27  Attributive Process ascribes an attribute to some entity as in : (1) She was hungry again.

28  If traditional grammar is to a large extent concerned with linguistic form as Michael Toolan stylistic analysis reveals through his use of a traditional grammatical term, ‘finiteness’. Finiteness is a formal property of a verb whether a verb carries endings which signal tense (e.g. she plays/ played) or not (e.g. she saw him playing).  Functional grammar is, on the other hand, much more concerned with linguistic function. It is concerned with how grammatical form works or functions to make meaning. Consider the following:  Eveline continued to sit by the window  This clause includes two verbs, ‘continued’ and ‘to sit’. At the level of linguistic form, we can say that ‘continued’ is finite, and ‘to sit’ is non-finite.  But how are these verb forms functioning in the sentence to lead us to make meaning in our heads? If we imagine Eveline here we do not think of two different actions, ‘continuing’ and ‘sitting’, that she is performing.

29  In understanding the meaning here, we think instead of one process.  In the functional grammar devised by Michael Halliday, this would be referred to as one process realized by two verb forms :  The process ‘continued to sit refers to as a material action process. These are processes which involve physical activity and are concerned with who or what does an action and to whom.

30  In Halliday’s grammar, processes are accompanied by different ‘roles’ which have different functions. Consider the examples below:  1-He chased the burly girlies  2- He was slashed by the burly girlies  Basically, these two clauses have different forms and functions. The subject, he’, is the same. It is the third-person, masculine subject pronoun. In other words, the subject has the same grammatical form in both these clauses. If they have two functions, it is because in the first sentence above, ‘he’ is doing the chasing; the grammatical form of the masculine subject pronoun is realizing the role of AGENT as illustrated below:

31 In the second clause the subject ‘He’ is not the AGENT, but 'the burly girlies' are. ‘He’ is being done to and is thus functioning as a different role, the role of AFFECTED. Roles such as AGENT and AFFECTED which function at the level of the clause are known in Hallidayan functional grammar as participant roles. There are other types of participant role for other processes which are related to Transitivity. Actually, transitivity analysis is usually performed on clauses in texts rather than just single clauses; and this analysis has parallels with Greimasian analysis of the relationships between actants. Greimasian analysis, being at the level of plot, is a macro-level analysis of relationships between characters in a narrative. When focusing on characters, Hallidayan transitivity analysis of narrative is a micro-level analysis of relationships between characters in a clause.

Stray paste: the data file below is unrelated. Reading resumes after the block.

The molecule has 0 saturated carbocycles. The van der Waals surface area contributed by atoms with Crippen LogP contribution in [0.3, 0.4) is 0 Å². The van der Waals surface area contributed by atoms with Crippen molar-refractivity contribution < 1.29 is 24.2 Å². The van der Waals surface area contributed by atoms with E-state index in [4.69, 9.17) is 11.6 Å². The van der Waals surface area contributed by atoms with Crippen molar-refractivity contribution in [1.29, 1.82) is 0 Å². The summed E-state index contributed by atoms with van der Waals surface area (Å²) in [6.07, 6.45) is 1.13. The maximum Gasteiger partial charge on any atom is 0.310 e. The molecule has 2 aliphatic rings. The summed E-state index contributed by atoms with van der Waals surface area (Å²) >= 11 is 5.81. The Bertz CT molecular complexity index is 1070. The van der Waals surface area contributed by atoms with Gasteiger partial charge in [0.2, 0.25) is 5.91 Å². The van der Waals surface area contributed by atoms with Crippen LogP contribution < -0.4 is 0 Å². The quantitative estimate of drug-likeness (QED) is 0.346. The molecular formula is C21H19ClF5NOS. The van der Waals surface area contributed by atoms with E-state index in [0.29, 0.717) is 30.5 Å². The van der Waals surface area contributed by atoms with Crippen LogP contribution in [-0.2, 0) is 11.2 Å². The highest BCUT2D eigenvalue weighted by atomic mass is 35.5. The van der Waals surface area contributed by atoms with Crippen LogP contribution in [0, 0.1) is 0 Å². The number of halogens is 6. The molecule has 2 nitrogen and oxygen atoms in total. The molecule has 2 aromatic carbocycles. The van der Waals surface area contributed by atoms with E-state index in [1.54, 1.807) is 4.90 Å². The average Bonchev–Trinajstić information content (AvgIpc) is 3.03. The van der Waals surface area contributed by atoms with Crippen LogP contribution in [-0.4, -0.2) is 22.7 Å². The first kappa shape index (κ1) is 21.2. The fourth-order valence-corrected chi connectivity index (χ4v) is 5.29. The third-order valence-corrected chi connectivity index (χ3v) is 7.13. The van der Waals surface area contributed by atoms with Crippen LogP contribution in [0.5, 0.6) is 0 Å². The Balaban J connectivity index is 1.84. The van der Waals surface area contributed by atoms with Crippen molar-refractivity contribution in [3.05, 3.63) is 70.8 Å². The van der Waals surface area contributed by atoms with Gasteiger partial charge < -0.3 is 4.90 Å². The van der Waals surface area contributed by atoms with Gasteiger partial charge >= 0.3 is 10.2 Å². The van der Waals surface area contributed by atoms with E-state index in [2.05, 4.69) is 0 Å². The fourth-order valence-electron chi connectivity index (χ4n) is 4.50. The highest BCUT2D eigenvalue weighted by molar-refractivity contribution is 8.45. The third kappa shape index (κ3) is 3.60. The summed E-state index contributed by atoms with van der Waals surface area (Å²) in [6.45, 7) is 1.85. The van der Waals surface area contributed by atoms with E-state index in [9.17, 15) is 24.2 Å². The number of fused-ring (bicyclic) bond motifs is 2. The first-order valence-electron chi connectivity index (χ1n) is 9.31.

32 Hemingway  Martin Montgomery initially produces a Greimasian actant representation of characters in the Hemingway story. macro-level  This is a macro-level representation, at the level of plot, of relationships between the revolutionist and other characters in the story. role analysis  However with Halliday’s functional grammar he is able to produce a participant role analysis which is both qualitative and quantitative. qualitative  It is qualitative in that it reveals particular types of participant role for the revolutionist.  Since it is also quantitative, we can compare different numbers of participant roles.

33 Thus, Montgomery shows that Greimas’ scheme is usefully synthetic in that it nicely accommodates ambiguity in characterization. The ambiguity of characterization here could not be accommodated in Propp’s scheme. From a Formalist poetic point of view, the Hemingway story is seemingly not so interesting. There is little use of poetic literariness. Literariness instead derives from the choice of participant roles, which create ambiguity of character.

34 This chapter has explored characterization and plot in a number of different narratives. It has highlighted the limitations with Propp’s framework for dealing with subtle linking of plot and characterization. To capture this subtlety, Greimas’ framework analysis at clause level was introduced. Likewise, it has been underscored that optimum conditions for literariness in relation to plot and characterization have some interdependency. This chapter has also indicated how a sociocultural perspective could be used. This chapter has also stressed that stylistic analysis of narrative can draw on a number of tools for studying linguistic form and function, and that these tools are useful for helping to articulate how a good literary writer draws a reader into a story through tensions, indeterminacies and ambiguities in plot and characterization.